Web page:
The News items relate to applications of biotechnologies in food and agriculture in developing countries and their major focus is on the activities of FAO, other UN agencies/bodies and the 15 CGIAR research centres. The News items cover all food and agricultural sectors (crops, forestry, fisheries/aquaculture, livestock, agro-industry) and a wide range of biotechnologies (e.g. use of molecular markers, artificial insemination, triploidisation, biofertilisers, micropropagation, genomics, genetic modification etc.). New documents are included as News if they are freely available on the web and, for people who can't download them or who wish further information, an e-mail contact is also provided. The News service was launched in January 2002 and all News items posted since then (there were 800 in the first 9 years) are available here. The news and event items on this website are also disseminated through an e-mail newsletter called FAO-BiotechNews that is published in six different versions, one per language i.e. Arabic, Chinese, English, French, Russian and Spanish. To subscribe, send a message to FAO-Biotech-News@fao.org indicating which e-mail addresses are to be subscribed and in which language they wish to receive the newsletter.
The 25th session of the FAO Committee on Agriculture (COAG) took place at FAO Headquarters, Rome on 26-30 September 2016. One of the documents discussed was “Achieving sustainable rural development through agricultural innovation” (COAG/2016/6), which encompassed the issue of agricultural biotechnologies. The “Summary report of the FAO International Symposium on the Role of Agricultural Biotechnologies in Sustainable Food Systems and Nutrition (Rome, 15-17 February 2016)” was also provided to COAG as an information document (COAG/2016/INF/5). All documents, including the meeting report, are available at http://www.fao.org/about/meetings/coag/coag-25/list-of-documents/en/ (in Arabic, Chinese, English, French, Russian and Spanish). COAG normally meets every two years and is one of FAO’s Governing Bodies providing overall policy and regulatory guidance on issues relating to agriculture, livestock, food safety, nutrition, rural development and natural resource management. For more information, contact FAO-COAG@fao.org.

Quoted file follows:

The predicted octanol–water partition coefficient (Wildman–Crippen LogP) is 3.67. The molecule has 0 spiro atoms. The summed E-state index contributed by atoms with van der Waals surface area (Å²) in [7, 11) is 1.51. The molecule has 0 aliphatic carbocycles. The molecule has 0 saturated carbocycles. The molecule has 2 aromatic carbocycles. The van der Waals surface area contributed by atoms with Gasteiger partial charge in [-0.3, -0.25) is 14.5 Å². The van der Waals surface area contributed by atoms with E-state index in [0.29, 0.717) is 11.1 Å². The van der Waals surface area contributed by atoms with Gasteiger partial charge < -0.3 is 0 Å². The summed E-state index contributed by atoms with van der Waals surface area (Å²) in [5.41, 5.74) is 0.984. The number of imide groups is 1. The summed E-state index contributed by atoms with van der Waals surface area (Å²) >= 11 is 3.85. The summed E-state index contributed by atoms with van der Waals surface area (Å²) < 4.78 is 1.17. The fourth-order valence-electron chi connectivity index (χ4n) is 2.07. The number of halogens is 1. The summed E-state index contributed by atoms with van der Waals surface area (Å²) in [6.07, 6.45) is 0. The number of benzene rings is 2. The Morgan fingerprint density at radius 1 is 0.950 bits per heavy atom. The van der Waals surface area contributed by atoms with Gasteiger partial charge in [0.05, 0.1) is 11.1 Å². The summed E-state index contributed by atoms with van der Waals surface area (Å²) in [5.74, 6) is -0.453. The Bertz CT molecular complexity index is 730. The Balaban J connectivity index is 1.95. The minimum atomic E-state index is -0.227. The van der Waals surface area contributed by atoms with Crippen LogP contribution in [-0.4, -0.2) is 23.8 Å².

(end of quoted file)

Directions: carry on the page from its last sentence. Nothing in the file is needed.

On 23-25 May 2016, FAO held a technical meeting at FAO Headquarters, Rome on the impact of whole genome sequencing (WGS) on food safety management, together with the 9th meeting of the Global Microbial Identifier. The meeting was attended by 175 participants from 50 countries and dealt with a range of topics including benefits and potential drawbacks of WGS, considerations for developing countries, key needs for global actions and potential roles of international organizations, existing initiatives on WGS of pathogens, global capacity for identification and characterization of pathogens, issues relevant to epidemiology and surveillance, issues around global data-sharing, and technical discussions on metagenomics. The 53-page meeting report is now available at http://www.fao.org/3/a-i6582e.pdf (950 KB). On a related subject, FAO organized a side event on 20 September 2016 dedicated to “Application of genome sequencing for sustainable agriculture and food security” during the 25th session of the FAO Committee on Agriculture. The 9-page report of the side event is available at http://www.fao.org/3/a-bq675e.pdf (1 MB). For more information, contact Masami.Takeuchi@fao.org.